How to gin tribal war: Yay yay yay yay yay yay yay! The headline on the Times news report spoke about Us and Them:
"Democrats Think Men Have It Easier. Republicans Disagree."
Yay yay yay yay yay yay yay! Over here, We think one way. Over there, They think another!
That headline tops Claire Cain Miller's on-line report for the brainiac Times blog, The Upshot. This morning, the same headline topped Miller's report on page A15 in our hard-copy Times.
(The graphics you see in the on-line report didn't appear in the hard-copy Times.)
Sadly, that headline is highly misleading. Headline included, here you see the first two paragraphs of Miller's report:
MILLER (10/18/17): Democrats Think Men Have It Easier. Republicans Disagree.Oops! In actual point of fact, only 49% of Democrats answered that murkily-rendered question in the murkily-rendered way that headline describes!
Whether or not people think it’s a good time to be a woman or a man in the United States depends largely on their political party, according to a new survey from the Pew Research Center.
More than two-thirds of Democrats say the country needs to do more to give women equal rights, compared with only a quarter of Republicans who say that, the Pew report found. Meanwhile, half of Democrats say men have it easier these days, compared with 19 percent of Republicans.
Let's take a look at the record. In the actual survey, 49% of Democrats said they think that "men have it easier," whatever exactly that means.
Miller rounded that off to "half." In the headline, it was simply (and dumbly) said that "Democrats" hold that view!
In this way, the New York Times managed to turn "half" of Democrats into something that sounds like all! We Democrats think that men have it easier. Over There, Those People do not!
Seriously. What the fungk goes through the head of a journalist—a New York Times editor, no less—who composes a headline like that? Is he or she mesmerized by Rachel's Cialis ads, like the nation's best magazine writer?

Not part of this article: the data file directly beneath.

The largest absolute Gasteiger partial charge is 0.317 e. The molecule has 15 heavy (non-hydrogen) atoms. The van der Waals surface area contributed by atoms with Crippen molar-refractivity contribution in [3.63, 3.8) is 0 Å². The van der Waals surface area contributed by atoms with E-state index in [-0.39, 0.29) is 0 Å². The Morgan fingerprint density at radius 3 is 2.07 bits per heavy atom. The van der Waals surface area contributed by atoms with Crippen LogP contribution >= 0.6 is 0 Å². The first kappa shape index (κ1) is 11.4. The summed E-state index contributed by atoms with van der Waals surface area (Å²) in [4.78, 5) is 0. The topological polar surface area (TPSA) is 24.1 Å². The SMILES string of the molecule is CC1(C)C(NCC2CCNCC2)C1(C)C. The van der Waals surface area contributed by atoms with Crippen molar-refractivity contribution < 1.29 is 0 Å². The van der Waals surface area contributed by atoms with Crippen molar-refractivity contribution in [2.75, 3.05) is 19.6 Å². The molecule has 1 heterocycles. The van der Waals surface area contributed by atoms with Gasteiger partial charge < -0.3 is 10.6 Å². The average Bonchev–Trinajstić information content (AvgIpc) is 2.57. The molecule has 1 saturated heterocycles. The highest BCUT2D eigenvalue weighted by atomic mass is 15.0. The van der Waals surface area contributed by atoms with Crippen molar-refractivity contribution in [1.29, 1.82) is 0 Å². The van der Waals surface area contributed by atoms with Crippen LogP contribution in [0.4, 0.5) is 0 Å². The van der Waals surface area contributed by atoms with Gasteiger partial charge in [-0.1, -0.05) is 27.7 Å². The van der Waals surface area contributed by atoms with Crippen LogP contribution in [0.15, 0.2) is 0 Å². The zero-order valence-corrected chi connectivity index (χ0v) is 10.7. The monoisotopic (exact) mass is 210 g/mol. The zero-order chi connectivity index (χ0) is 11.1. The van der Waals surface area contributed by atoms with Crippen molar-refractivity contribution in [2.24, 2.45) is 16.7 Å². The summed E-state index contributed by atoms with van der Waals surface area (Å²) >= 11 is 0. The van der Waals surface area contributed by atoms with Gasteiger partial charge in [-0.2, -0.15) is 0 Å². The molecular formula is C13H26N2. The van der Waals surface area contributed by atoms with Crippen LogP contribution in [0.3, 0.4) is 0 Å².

For the record, performance like this suffuses the Times on a daily basis. In passing, might we make a few comments?
Miller's report is almost completely worthless. Due to the fuzzy questions asked of respondents, so is this whole Pew survey, on which she was reporting.
Having said that, let us also say this. In this silly presentation by the Times, we're looking at the eternal "human" desire to manufacture the appearance of essential tribal difference.
According to the Pew report, respondents were asked this question:
"All things considered, who do you think has it easier these days—men or women?"
Apparently, respondents were offered a third possible answer: "No difference." This is the way the numbers turned out:
Who has it easier these days?Without any doubt, responses by the two groups of respondents weren't exactly the same. On the other hand, it isn't like all Democrats thought X while all Republicans thought Y, the way that Times headline suggests.
Men: 49 percent
No difference: 45 percent
Women: 6 percent
Men: 19 percent
No difference: 68 percent
Women: 12 percent
In fact, responses by the two groups were more alike than different. We base this assessment on our own award-winning statistic, the internationally-acclaimed "dinner party metric."
Suppose you're holding a large dinner party. You'll be hosting two hundred guests—one hundred from each party.
If you were seating pairs of guests based on their answers to this question, you could match seventy Republicans with Democrats who had given the same answer. This would include all 19 Republicans who said "women;" 45 of the Republicans who said "no difference;" and six of the Republicans who said "men."
You would only have to seat thirty couples whose responses had differed. In their responses, the two parties agreed more than they disagreed—until you read that pitiful headline in the New York Times.
Let's review. Miller turned 49 percent into "half." A headline writer then turned "half" into the appearance of "all."
Readers glancing at that headline got a familiar warm glow. Our Tribe thinks one thing, Their Tribe thinks another! Yay yay yay yay yay!
We liberals got to feel wonderfully good, knowing how wrong They are. Low-IQ performance of this type suffuses the work of the New York Times, where writers may still be mesmerized by last night's Cialis ads, or perhaps by a certain someone's performance of the Rachel figure.
"Her performance of the Rachel figure?" Boy howdy! More on that bullship tomorrow.